BloombergNEF has published its latest New Energy Outlook report, examining three progress pathways to reach net-zero globally by 2050. Here, edie summaries what will need to change to deliver this low-carbon trajectory.
The global transition to net-zero emissions is a daunting and disruptive task, but one that is filled with opportunities provided nations move quickly enough. Some research suggests that the world could “technically and economically” transition to net-zero by 2050 for the cost of less than 1% of global GDP annually through to mid-century.
While 2050 is a little under 30 years away, the world is in a race against time to set up the mechanisms designed to reach net-zero. Every year of inaction adds to the bill of reaching net-zero.
According to BNEF’s latest New Energy Outlook report, the costs of reaching net-zero globally by 2050 would range between $92trn trillion and $173trn over the next thirty years. This is largely dependent on a range of different scenarios – labelled green, red and gray by BNEF – that all achieve net-zero through a different mixture of technologies and solutions.
“The capital expenditures needed to achieve net-zero will create enormous opportunities for investors, financial institutions and the private sector, while creating many new jobs in the green economy,” BNEF’s chief executive Jon Moore said.
With BNEF estimates stating that annual investments into global decarbonisation efforts will need to more than double – rising from $1.7trn currently to between $3.1trn and $5.8trn – a range of solutions are primed to help deliver the transition.
Here, edie summarises how the world can reach net-zero emissions by 2050, according to BNEF.
BNEF’s analysis is based on sectoral emissions budgets that outline how different parts of the economy need to decarbonise by 2050. The analysis suggests that global energy-related emissions need to fall 30% below 2019 levels by 2030, and 75% by 2040, to reach net-zero in 2050. This, according to BNEF, accounts for a 1.75C budget for global emissions and would require a 3.2% reduction annually to 2030. In contrast, emissions have risen globally by almost 1% annually from 2015 to 2020.
The report notes that the power sector needs to decarbonise at the highest pace over the next decade, reducing emissions by 57% compared to 2019 levels and then by 89% by 2040. BNEF notes that this can be delivered by renewable energy and electrification, by that clean hydrogen, carbon capture solutions and modular nuclear plants can all play a key role in helping other sectors decarbonise.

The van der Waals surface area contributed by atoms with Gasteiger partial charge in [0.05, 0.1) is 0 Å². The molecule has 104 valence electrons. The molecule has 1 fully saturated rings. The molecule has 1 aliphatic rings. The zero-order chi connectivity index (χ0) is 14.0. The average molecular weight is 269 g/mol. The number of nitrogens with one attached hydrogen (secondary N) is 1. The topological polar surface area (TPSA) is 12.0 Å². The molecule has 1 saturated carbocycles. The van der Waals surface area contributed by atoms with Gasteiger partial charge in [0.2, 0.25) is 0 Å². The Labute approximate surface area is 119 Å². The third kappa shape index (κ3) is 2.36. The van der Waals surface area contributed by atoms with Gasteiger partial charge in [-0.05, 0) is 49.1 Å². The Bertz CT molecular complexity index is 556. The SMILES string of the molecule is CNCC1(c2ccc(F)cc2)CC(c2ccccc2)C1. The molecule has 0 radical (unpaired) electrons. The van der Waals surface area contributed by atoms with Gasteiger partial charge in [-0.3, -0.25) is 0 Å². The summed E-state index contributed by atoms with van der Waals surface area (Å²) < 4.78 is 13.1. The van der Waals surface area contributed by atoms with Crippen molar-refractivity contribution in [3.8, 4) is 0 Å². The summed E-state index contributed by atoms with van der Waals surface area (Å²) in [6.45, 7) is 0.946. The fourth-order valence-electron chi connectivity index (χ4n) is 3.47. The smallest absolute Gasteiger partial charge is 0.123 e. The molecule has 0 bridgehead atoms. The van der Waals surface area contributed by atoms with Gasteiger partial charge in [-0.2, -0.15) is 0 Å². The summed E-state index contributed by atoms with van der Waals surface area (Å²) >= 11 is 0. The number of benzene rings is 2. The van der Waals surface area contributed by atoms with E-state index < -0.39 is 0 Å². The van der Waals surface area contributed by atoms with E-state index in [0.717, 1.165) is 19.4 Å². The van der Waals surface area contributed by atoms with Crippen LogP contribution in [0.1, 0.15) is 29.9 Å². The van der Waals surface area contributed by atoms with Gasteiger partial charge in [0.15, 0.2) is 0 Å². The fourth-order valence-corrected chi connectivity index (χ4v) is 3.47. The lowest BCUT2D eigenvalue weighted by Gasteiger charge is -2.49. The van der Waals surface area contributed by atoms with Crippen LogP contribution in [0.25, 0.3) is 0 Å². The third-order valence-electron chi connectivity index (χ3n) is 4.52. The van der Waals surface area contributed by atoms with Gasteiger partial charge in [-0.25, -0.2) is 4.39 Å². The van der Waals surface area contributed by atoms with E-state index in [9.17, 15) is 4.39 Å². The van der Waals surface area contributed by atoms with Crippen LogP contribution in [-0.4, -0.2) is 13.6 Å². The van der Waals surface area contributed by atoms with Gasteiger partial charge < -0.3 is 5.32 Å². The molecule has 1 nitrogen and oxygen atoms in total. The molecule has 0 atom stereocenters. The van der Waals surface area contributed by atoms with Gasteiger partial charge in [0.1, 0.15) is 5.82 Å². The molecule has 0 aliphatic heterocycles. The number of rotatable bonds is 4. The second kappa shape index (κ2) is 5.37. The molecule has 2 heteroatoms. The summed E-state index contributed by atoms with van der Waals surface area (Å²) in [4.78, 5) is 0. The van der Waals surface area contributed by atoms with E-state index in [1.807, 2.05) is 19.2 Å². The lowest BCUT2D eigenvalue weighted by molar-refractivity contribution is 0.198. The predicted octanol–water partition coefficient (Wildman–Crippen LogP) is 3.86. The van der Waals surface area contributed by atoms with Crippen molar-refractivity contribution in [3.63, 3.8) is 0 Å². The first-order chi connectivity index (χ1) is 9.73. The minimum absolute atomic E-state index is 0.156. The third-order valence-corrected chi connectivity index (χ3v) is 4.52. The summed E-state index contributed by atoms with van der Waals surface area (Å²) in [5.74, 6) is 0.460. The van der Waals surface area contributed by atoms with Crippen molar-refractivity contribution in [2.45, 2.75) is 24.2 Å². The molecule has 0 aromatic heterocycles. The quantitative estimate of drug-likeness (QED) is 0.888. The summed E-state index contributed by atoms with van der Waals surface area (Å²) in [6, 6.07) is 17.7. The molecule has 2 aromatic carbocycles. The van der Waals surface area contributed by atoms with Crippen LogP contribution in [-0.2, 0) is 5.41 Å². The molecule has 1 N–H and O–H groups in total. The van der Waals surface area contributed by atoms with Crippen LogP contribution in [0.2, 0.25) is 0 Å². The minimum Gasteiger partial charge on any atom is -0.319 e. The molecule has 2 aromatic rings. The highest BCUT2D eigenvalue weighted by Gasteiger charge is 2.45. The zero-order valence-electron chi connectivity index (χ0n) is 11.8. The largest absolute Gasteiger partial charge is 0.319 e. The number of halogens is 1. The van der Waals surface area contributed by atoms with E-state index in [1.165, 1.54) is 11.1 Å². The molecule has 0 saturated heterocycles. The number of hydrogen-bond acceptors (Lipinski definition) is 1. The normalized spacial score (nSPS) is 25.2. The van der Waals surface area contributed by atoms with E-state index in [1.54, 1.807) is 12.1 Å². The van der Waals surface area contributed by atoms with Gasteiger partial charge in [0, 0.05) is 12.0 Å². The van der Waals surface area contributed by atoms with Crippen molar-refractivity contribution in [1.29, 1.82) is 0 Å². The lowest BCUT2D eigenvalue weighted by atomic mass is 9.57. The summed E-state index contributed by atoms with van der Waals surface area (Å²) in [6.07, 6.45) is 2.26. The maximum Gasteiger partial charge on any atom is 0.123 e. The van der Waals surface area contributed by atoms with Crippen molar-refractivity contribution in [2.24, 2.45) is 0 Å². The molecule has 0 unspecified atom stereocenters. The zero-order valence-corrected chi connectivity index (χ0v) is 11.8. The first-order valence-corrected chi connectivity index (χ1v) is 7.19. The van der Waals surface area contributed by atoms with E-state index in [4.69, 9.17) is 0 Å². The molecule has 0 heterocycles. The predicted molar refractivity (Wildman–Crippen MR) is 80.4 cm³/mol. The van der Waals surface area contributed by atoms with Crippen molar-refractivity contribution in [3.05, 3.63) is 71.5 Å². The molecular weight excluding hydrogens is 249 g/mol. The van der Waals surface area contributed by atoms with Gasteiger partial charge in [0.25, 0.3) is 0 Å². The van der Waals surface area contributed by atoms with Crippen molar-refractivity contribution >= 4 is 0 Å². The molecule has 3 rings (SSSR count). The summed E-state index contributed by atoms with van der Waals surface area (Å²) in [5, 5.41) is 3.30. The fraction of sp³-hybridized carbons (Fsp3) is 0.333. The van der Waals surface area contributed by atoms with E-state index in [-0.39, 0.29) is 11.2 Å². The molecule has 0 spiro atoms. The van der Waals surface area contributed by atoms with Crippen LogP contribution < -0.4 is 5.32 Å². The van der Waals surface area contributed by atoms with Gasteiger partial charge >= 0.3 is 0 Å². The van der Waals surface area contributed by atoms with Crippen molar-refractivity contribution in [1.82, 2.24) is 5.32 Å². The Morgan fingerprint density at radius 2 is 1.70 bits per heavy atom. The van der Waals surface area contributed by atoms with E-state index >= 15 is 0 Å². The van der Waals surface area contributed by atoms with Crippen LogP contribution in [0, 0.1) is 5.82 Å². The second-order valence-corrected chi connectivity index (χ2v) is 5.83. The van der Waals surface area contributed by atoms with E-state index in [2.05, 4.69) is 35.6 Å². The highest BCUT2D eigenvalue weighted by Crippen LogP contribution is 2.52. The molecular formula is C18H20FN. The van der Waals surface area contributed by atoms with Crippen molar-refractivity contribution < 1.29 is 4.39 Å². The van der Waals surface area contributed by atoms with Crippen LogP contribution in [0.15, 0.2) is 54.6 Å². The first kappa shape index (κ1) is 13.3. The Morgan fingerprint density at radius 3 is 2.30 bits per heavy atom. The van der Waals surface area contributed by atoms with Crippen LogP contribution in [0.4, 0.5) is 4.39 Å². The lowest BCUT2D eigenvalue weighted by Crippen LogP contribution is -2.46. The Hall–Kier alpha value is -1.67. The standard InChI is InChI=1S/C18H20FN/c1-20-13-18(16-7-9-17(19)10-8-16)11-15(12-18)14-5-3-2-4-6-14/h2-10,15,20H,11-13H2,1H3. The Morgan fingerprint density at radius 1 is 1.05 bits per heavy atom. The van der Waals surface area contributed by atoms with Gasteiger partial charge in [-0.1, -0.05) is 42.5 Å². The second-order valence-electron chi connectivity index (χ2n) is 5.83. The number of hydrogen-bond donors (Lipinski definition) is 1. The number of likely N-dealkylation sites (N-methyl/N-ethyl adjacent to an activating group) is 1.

Road transport emissions, for example, need to be reduced by 11% by 2030 and then by 80% by 2040 compared to a 2019 baseline. A 14% reduction in emissions can be achieved by utilising electricity across transport and by providing low-carbon heat for buildings and industry.
The circular economy also has a role to play. Increase the efficiency and recycling levels of steel, aluminum and plastics can account for a 2% drop in emissions. This, however, would require an increase in the recycled volume of aluminum by 67%, steel 44% and plastics 149% by 2030 from 2019 levels.
Better building efficiency and growth of bioenergy for sustainable aviation fuel and shipping can deliver emissions reductions of 0.5% and 2% respectively.
BENF notes that “commercially available abatement technologies” will need to be deployed in each sector to reach net-zero by 2050. Under a “gray” scenario where coal and gas is used and fossil fuels account for 52% of primary energy in 2050, carbon capture and storage captures more than 174 gigatons of carbon dioxide by 2050. The green and red scenarios see demand for fossil fuels reach zero by 2050, replaced by renewables, electricity and hydrogen.
The red scenario prioritises nuclear and sees more than 7,000GW of new capacity added by 2050 – about a 19 times increase on current levels.
The report also breaks down how much additional capacity of clean technology solutions will be needed to reach net-zero by 2050.
According to the analysis, 505GW of additional wind power needs to be added annually through to 2030 – more than five times the current capacity levels for 2020. Alongside wind, 455GW of solar PV is needed annually, which is more than three times the current total.
To deal with the intermittency of renewables, around 245GWh of battery storage will be required annually. This is 26 times greater than current levels.
Decarbonising transport will require 35 million electric vehicles (EVs) added to the roads each year – 11 times greater than current levels – while sustainable aviation fuels will need to account for 18% of aircraft fuel by 2030.
For heat, 18 million heat pumps should be installed annually, while increasing electricity use for low-temperature heating requirements in industry by 78% should also be prioritised.
New demand for hydrogen in 2050 varies based on the scenarios. In the gray scenario, there are 190 million tonnes of hydrogen produces, compared to 1,318 million tonnes under the green scenario. For the green scenario, hydrogen accounts for 22% of total energy consumption, compared with around 0.002% today.
With many parts of the world still relying on fossil fuels for crucial access to power, BNEF states that coal-fired power generation needs to fall by 72% by 2030, with around 70% of plants – with a capacity of more than 1,400GW – retired in the same timeframe.